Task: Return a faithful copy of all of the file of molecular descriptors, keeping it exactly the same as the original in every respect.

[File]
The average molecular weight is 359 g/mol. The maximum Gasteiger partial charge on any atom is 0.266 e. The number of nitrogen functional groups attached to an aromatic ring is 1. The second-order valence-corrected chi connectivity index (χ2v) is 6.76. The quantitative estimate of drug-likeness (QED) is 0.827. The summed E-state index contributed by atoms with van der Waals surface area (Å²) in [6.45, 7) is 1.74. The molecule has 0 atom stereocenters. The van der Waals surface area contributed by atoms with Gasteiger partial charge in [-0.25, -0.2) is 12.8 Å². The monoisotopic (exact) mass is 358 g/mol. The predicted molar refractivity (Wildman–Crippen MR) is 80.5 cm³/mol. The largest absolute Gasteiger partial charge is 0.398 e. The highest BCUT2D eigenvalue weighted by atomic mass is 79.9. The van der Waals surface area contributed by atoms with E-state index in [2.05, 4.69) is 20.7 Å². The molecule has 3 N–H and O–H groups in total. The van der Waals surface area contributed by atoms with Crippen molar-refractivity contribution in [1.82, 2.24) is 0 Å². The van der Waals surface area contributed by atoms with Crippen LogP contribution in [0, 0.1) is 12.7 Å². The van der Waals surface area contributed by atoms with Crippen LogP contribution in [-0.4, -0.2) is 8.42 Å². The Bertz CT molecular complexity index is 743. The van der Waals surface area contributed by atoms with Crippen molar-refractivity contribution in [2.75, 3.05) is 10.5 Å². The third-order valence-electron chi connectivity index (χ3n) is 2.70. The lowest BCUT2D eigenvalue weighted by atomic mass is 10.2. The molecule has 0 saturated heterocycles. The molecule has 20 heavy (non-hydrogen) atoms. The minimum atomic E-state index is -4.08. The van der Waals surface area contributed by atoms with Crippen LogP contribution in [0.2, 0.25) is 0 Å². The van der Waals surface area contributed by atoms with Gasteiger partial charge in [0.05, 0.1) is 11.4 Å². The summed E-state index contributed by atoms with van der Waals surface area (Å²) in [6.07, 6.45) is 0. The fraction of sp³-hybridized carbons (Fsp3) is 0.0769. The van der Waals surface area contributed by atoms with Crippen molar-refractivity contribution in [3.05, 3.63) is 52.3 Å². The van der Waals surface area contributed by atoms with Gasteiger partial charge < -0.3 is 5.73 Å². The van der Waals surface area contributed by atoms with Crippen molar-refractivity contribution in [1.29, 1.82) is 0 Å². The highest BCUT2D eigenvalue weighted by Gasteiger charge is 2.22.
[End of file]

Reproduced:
The average molecular weight is 359 g/mol. The maximum Gasteiger partial charge on any atom is 0.266 e. The number of nitrogen functional groups attached to an aromatic ring is 1. The second-order valence-corrected chi connectivity index (χ2v) is 6.76. The quantitative estimate of drug-likeness (QED) is 0.827. The summed E-state index contributed by atoms with van der Waals surface area (Å²) in [6.45, 7) is 1.74. The molecule has 0 atom stereocenters. The van der Waals surface area contributed by atoms with Gasteiger partial charge in [-0.25, -0.2) is 12.8 Å². The monoisotopic (exact) mass is 358 g/mol. The predicted molar refractivity (Wildman–Crippen MR) is 80.5 cm³/mol. The largest absolute Gasteiger partial charge is 0.398 e. The highest BCUT2D eigenvalue weighted by atomic mass is 79.9. The van der Waals surface area contributed by atoms with E-state index in [2.05, 4.69) is 20.7 Å². The molecule has 3 N–H and O–H groups in total. The van der Waals surface area contributed by atoms with Crippen molar-refractivity contribution in [1.82, 2.24) is 0 Å². The van der Waals surface area contributed by atoms with Crippen LogP contribution in [0, 0.1) is 12.7 Å². The van der Waals surface area contributed by atoms with Crippen LogP contribution in [-0.4, -0.2) is 8.42 Å². The Bertz CT molecular complexity index is 743. The van der Waals surface area contributed by atoms with Crippen molar-refractivity contribution in [2.75, 3.05) is 10.5 Å². The third-order valence-electron chi connectivity index (χ3n) is 2.70. The lowest BCUT2D eigenvalue weighted by atomic mass is 10.2. The molecule has 0 saturated heterocycles. The molecule has 20 heavy (non-hydrogen) atoms. The minimum atomic E-state index is -4.08. The van der Waals surface area contributed by atoms with Crippen LogP contribution in [0.2, 0.25) is 0 Å². The van der Waals surface area contributed by atoms with Gasteiger partial charge in [0.05, 0.1) is 11.4 Å². The summed E-state index contributed by atoms with van der Waals surface area (Å²) in [6.07, 6.45) is 0. The fraction of sp³-hybridized carbons (Fsp3) is 0.0769. The van der Waals surface area contributed by atoms with Crippen molar-refractivity contribution in [3.05, 3.63) is 52.3 Å². The van der Waals surface area contributed by atoms with Gasteiger partial charge < -0.3 is 5.73 Å². The van der Waals surface area contributed by atoms with Crippen molar-refractivity contribution in [1.29, 1.82) is 0 Å². The highest BCUT2D eigenvalue weighted by Gasteiger charge is 2.22.